Power BIte: Power Platform dataflows

INTERIOR: pan over cubicles of happy, productive office workers

CLOSE-UP: office worker at desk

NARRATOR: Is that Susie I see, giving Power Platform dataflows a try?

SUSIE: That’s right! With dataflows I can have all of the data I need, right where I need it!!

NARRATOR: Dataflows. They’re not just for Power BI anymore.

OK, you may not remember that orange juice ad campaign from the late 1970s and early 80s[1], but I’ve had it stuck in my head since I started working on this post and video. I couldn’t figure out how to work it into the video itself, so here it is in written form.

Anyway, with that awkward moment behind us, you probably want to watch the video. Here is it:

As the video discusses, Power Apps now have a dataflows capability that is a natural complement to Power BI dataflows. Power Platform dataflows have been generally available since November 2019, and have been in preview since summer.

Power Platform dataflows use Power Query Online – and the same set of connectors, gateways, and transformation capabilities as Power BI dataflows. But there are a few key differences that are worth emphasizing.

Power Platform dataflows can load data into the Common Data Service, either into the standard Common Data Model entities used by Dynamics 365 apps, or into custom entities used by custom Power Apps. This is important – this makes dataflows more like a traditional ETL tool like SSIS data flows in that at the end of the dataflow creation process you can map the columns in your queries to the columns in these existing tables[2].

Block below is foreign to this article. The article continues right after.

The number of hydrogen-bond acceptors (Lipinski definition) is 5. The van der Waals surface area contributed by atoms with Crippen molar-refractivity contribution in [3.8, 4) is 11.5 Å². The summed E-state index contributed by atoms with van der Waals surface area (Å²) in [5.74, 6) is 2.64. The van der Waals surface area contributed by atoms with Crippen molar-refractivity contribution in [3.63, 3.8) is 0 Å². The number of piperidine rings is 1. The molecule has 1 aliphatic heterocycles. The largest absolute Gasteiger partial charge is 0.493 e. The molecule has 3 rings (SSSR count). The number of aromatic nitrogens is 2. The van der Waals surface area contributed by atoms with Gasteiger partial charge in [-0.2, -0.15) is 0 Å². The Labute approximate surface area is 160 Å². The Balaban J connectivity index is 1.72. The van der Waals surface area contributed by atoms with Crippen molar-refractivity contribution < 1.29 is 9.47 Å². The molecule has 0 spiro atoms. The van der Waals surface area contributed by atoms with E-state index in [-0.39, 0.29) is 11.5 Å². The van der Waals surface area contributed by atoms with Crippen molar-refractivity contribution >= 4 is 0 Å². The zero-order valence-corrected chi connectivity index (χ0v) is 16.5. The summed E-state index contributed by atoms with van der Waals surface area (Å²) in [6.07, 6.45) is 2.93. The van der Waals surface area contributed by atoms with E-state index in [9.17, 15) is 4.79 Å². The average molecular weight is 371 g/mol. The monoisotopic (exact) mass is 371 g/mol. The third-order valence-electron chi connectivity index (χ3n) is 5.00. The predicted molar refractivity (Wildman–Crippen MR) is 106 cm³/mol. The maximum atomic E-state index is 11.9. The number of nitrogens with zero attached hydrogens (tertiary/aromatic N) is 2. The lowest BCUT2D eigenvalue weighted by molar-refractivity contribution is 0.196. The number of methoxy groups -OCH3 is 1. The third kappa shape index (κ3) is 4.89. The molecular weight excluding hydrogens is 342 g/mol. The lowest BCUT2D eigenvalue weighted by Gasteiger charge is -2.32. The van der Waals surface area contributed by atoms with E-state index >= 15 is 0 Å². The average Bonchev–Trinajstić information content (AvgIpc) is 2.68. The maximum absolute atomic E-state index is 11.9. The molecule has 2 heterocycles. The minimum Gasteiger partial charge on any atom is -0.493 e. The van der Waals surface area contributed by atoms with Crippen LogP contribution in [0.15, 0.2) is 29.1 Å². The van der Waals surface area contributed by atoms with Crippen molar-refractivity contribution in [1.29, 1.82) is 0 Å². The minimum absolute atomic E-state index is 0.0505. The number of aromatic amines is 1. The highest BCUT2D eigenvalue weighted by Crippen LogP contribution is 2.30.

Power Platform dataflows can load data into ADLSg2 for analytical scenarios, but Power Apps doesn’t have the same concept of “built-in storage” that Power BI does. That means if you want to use Power Platform dataflows to create CDM folders, you must configure your Power Apps environment to use an ADLSg2 resource in your Azure subscription.

The “link to data lake” feature in Power Apps feels to me like a better integration experience than what’s currently available in Power BI. In Power Apps you define the link at the environment level, not the tenant level – this provides more flexibility, and enables non-tenant admins[3] to configure and use the data lake integration.

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The first time you create a Power Platform dataflow and select the “analytical entities” option, you’ll be prompted – and required – to link the Power Apps environment to an Azure Data Lake Storage resource. You’ll need to have an Azure subscription to use, but the process itself if pretty straightforward.

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I can’t wait to hear what you think of this new capability. Please let me know in the comments or via Twitter.

See you in the new year!


[1] I just realized that this was 40 years ago. Were you even born yet?

[2] CDS entities aren’t tables by the strictest definition, but it’s close enough for our purposes today.

[3] I honestly don’t know enough about Power Apps security to go into too much depth on this point, but I am not a Power Apps admin and I was able to create a trial environment and link it to my own ADLSg2 resource in my own Azure subscription without affecting other users.

New resource: Generating CDM folders from Azure Databricks